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Dragging the mouse will rotate three-space around an axis within the plane of the screen.
Dragging with the middle mouse button, or while the
The readout at the bottom represents the rotation matrix for the coordinate axes (see below). Because the 3D to 2D projection is orthographic rather than in perspective, it is sometimes hard to tell what is in front and what is behind (far away things do not get smaller). Look at the colors at the overcrossings to get your orientation back if you get confused.
When you are done with the demonstration, click on the up button at the top of this page, or use your browser's back button to go back to the previous page.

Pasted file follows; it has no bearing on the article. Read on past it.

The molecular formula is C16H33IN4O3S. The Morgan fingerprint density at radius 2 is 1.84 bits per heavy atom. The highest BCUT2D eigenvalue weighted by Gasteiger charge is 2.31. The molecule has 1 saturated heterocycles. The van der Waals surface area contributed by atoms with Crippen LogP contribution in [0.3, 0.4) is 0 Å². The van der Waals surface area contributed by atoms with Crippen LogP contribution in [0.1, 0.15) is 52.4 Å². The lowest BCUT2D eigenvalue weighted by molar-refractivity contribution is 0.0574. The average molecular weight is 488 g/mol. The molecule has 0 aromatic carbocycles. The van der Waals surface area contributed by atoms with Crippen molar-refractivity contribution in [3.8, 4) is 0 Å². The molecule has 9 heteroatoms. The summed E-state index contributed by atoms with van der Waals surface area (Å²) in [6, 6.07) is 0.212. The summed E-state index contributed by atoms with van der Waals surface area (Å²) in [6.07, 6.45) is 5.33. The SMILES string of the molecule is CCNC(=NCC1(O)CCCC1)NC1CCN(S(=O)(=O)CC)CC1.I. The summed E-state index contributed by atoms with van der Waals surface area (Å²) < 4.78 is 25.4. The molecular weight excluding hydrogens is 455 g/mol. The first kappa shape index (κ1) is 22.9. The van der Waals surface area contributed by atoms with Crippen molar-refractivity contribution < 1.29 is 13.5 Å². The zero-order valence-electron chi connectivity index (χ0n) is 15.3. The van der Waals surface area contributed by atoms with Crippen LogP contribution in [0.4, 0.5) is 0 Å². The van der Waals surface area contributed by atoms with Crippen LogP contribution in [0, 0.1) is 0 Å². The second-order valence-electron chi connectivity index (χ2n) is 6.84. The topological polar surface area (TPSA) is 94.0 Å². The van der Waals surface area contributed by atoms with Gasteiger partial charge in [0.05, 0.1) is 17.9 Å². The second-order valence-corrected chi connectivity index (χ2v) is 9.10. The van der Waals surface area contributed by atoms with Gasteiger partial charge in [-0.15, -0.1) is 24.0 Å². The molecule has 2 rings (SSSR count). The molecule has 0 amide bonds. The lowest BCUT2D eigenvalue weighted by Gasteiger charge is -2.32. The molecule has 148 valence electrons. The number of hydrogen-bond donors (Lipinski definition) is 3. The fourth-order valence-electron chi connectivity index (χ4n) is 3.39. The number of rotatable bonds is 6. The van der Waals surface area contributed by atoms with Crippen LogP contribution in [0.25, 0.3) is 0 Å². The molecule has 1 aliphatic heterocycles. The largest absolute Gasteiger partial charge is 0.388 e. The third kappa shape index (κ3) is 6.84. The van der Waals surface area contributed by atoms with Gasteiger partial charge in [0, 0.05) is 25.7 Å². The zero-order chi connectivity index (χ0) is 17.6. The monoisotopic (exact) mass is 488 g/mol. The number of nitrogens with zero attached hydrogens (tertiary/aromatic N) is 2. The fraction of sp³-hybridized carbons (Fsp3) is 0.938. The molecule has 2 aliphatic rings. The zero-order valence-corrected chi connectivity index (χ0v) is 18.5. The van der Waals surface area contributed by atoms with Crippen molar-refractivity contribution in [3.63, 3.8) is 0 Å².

You can add the squares of the components in each column to see that the length of either coordinate vector remains the same, i.e. equal to one, throughout the rotation.
Also, for those familiar with the dot product, it is possible to check that the columns of this array, or matrix as it is known, are perpendicular throughout. Any matrix whose columns form mutually perpendicular vectors is called an orthogonal matrix.
Once we know the positions of the three axes, we can apply the same rotation to any figure at all. In this case, we rotate a cube along with the axes. This is the basis of the rotations that show up in computer animation, and in other applications in 3D computer graphics.
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